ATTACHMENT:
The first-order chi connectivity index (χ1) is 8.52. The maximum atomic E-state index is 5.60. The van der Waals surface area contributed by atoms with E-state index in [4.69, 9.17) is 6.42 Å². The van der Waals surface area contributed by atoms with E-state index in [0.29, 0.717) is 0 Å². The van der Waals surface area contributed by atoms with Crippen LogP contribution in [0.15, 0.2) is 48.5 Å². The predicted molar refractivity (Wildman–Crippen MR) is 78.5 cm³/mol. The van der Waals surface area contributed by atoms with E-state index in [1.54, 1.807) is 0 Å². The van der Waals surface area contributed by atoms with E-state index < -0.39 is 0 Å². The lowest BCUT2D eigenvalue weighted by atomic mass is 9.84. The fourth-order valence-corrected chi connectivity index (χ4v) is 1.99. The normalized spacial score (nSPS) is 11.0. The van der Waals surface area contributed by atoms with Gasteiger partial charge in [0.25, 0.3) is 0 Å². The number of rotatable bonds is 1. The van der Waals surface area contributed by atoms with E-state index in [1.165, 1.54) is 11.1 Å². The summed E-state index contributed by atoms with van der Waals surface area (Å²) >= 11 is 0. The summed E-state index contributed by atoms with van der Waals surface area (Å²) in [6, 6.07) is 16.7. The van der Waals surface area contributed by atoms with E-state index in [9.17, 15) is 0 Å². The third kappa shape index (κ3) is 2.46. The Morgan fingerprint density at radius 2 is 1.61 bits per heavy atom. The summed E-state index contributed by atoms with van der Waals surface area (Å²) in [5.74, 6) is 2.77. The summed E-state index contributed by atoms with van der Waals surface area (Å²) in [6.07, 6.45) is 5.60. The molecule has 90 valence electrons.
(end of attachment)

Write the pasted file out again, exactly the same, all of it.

The first-order chi connectivity index (χ1) is 8.52. The maximum atomic E-state index is 5.60. The van der Waals surface area contributed by atoms with E-state index in [4.69, 9.17) is 6.42 Å². The van der Waals surface area contributed by atoms with E-state index in [0.29, 0.717) is 0 Å². The van der Waals surface area contributed by atoms with Crippen LogP contribution in [0.15, 0.2) is 48.5 Å². The predicted molar refractivity (Wildman–Crippen MR) is 78.5 cm³/mol. The van der Waals surface area contributed by atoms with E-state index in [1.54, 1.807) is 0 Å². The van der Waals surface area contributed by atoms with E-state index < -0.39 is 0 Å². The lowest BCUT2D eigenvalue weighted by atomic mass is 9.84. The fourth-order valence-corrected chi connectivity index (χ4v) is 1.99. The normalized spacial score (nSPS) is 11.0. The van der Waals surface area contributed by atoms with Gasteiger partial charge in [0.25, 0.3) is 0 Å². The number of rotatable bonds is 1. The van der Waals surface area contributed by atoms with E-state index in [1.165, 1.54) is 11.1 Å². The summed E-state index contributed by atoms with van der Waals surface area (Å²) >= 11 is 0. The summed E-state index contributed by atoms with van der Waals surface area (Å²) in [6, 6.07) is 16.7. The van der Waals surface area contributed by atoms with E-state index in [9.17, 15) is 0 Å². The third kappa shape index (κ3) is 2.46. The Morgan fingerprint density at radius 2 is 1.61 bits per heavy atom. The summed E-state index contributed by atoms with van der Waals surface area (Å²) in [5.74, 6) is 2.77. The summed E-state index contributed by atoms with van der Waals surface area (Å²) in [6.07, 6.45) is 5.60. The molecule has 90 valence electrons.